Rise of the AI Chasm

Charles Arthur of The Guardian reports on a new Bank of America Merril Lynch report, Creative Disruption, regarding how AI technologies will eventually increase the employment divides across our planet by separating the god-like A.I. owners from the underemployed rest of us. Of course, one laughable answer is that we will live in the age of abundance and, therefore, we will all greatly enjoy not working. Right. In fact, the publication itself by BofA is less exciting than Arthur’s focus on A.I. makes it out to be. Bank of America continues to flog the Singularity message that exponential increases in computer mean that, soon, computers will reason faster than humans (never mind just how well they reason compared to us). And the original report also touts both longevity of life induced by modern technological medical advances, and the revolutionary disruptions proferred by the Internet of Things architectures for connectived devices.  All this might come to pass; and I agree that, largely, inequality will be only exacerbated by these trends. But the scientific trends themselves can so easily be overblown that it is difficult to separate unlikely techno-optimism from seriously likely threats. Both are found a-plenty in the report.

Of Drones and Privacy

Two must-read articles are in the present, November 2015 issue of The Atlantic.  In To Catch a Drone, Amanda Ripley describes how drones are entering restricted space, even to the point of delivering contraband to prisoners in the US federal system; interfering with firefighting operations; scaring the wits out of airline pilots– the list goes on. Ripley goes on to describe new technologies for geofencing that may one day electronically barrier drones from flight in restricted spaces or restricted times (such as over PNC Park during a major league game).  Drones are boundary objects, and they are now testing the boundaries of how we allow mobile surveillance, and also how we citizens interact with one-another under murky conceptions of freedom, ownership and rights. Well done, Ripley.

Now flip forward twenty pages to Walter Kirn’s article: If You’re Not Paranoid, You’re Crazy. I have spoken breathless about New Mediocracy- about how corporations will monetize every aspect of our behavior. Kirn takes the notion of behavioral analytics and monetization to both scary and humor-filled edges, noticing all the ways in which every device he wears can accumulate, barter and fuse every aspect of his life together to create the Perfectly Detailed Customer.  Kirn’s piece is balanced beautifully between a celebration of what’s really occurring around us as privacy falls and an uneasy peep show into one person’s paranoid mind. The result is magic, and I recommend it too.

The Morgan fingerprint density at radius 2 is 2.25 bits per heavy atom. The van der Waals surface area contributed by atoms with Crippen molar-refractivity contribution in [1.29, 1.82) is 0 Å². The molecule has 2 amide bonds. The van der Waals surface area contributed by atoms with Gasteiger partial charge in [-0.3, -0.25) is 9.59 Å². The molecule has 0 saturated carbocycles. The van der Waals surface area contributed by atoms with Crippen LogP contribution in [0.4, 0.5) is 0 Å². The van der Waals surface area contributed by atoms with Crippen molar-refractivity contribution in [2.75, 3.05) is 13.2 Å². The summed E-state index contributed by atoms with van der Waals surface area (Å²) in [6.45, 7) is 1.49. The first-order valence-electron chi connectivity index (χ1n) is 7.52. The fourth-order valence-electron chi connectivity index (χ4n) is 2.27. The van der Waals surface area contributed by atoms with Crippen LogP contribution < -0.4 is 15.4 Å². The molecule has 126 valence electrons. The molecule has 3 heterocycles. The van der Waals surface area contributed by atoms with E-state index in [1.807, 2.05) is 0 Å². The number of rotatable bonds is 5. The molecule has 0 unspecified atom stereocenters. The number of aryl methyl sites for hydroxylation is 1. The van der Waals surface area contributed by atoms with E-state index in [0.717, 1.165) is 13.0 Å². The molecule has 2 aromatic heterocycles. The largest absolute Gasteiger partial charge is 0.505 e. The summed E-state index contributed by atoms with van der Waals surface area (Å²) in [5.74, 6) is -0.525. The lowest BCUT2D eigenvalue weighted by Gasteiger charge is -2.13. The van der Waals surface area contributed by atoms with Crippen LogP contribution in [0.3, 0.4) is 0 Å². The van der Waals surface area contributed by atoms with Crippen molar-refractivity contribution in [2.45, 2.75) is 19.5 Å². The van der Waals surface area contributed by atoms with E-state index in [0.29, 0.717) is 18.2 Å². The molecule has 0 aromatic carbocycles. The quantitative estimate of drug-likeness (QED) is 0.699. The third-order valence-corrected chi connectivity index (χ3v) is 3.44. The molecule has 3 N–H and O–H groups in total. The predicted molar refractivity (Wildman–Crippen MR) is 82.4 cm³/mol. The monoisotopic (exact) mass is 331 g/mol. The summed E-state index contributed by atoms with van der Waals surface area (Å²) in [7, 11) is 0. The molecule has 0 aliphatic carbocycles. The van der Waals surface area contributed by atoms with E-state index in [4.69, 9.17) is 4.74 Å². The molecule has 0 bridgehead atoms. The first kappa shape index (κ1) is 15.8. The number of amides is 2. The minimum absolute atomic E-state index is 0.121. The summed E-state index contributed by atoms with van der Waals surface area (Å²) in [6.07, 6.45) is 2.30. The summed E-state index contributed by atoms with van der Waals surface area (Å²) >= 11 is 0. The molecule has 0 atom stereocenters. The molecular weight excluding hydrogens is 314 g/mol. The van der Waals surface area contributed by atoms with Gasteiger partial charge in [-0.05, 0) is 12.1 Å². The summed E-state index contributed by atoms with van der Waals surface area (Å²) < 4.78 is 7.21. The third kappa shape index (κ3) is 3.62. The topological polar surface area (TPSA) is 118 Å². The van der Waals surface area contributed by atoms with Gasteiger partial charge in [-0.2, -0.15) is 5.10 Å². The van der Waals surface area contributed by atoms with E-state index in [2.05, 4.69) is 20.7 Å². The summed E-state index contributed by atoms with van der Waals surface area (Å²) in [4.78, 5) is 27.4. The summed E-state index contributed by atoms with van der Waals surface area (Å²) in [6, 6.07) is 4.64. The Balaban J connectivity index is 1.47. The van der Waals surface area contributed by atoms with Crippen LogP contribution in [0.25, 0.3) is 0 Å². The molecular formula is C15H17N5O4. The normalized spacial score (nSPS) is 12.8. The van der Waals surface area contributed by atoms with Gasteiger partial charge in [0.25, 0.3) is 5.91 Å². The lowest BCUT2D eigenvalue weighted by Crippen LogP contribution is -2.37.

Killer Robots Sneak Through

Harriet Grant at The Guardian just published a Tech piece describing how United Nations action regarding banning robots from making lethal decisions about humans is stuck in a morass of debate.  This slowdown is useful because intelligent warfighting robots are a boundary issue– and the boundary is moving every week as new capabilities are fielded.  Many countries find the bureaucratic process useful, therefore, because it gives them time to move the goal lines so that existing research projects have immediate payoffs.  Sadly, the long-term results of this deliberate process is that we become ever more unlikely to be able to avoid some of the negative side effects of autonomous lethal systems in wars all around us.

Welcome to VonnegutLand

This is right out of Piano Player’s future possible world: Upshot in the New York TImes writes about a restaurant of the future where you can order and eat your food without ever having to interact with a human: Restaurant of the Futures? Service With an Impersonal Touch. So, remember, order a driverless carshare car next year, have it take you to a waiter-less restaurant, and enjoy as fully an antisocial dinner as possible. It’ll all be cheaper, and you will be supporting the minimal possible number of employees. Great.

STEM Education review

An excellent article by John Cassidy in the New Yorker, College Calculus, reviews Peter Cappelli’s new book: Will College Pay Off? The article, and Cappelli’s excellent book, both talk about STEM, discussing just what STEM means to whom, and how technological underemployment and STEM leave questions unanswered as to whether STEM skilling for our children will indeed help them with a future career, or not. I recommend the article, and will read and review the book.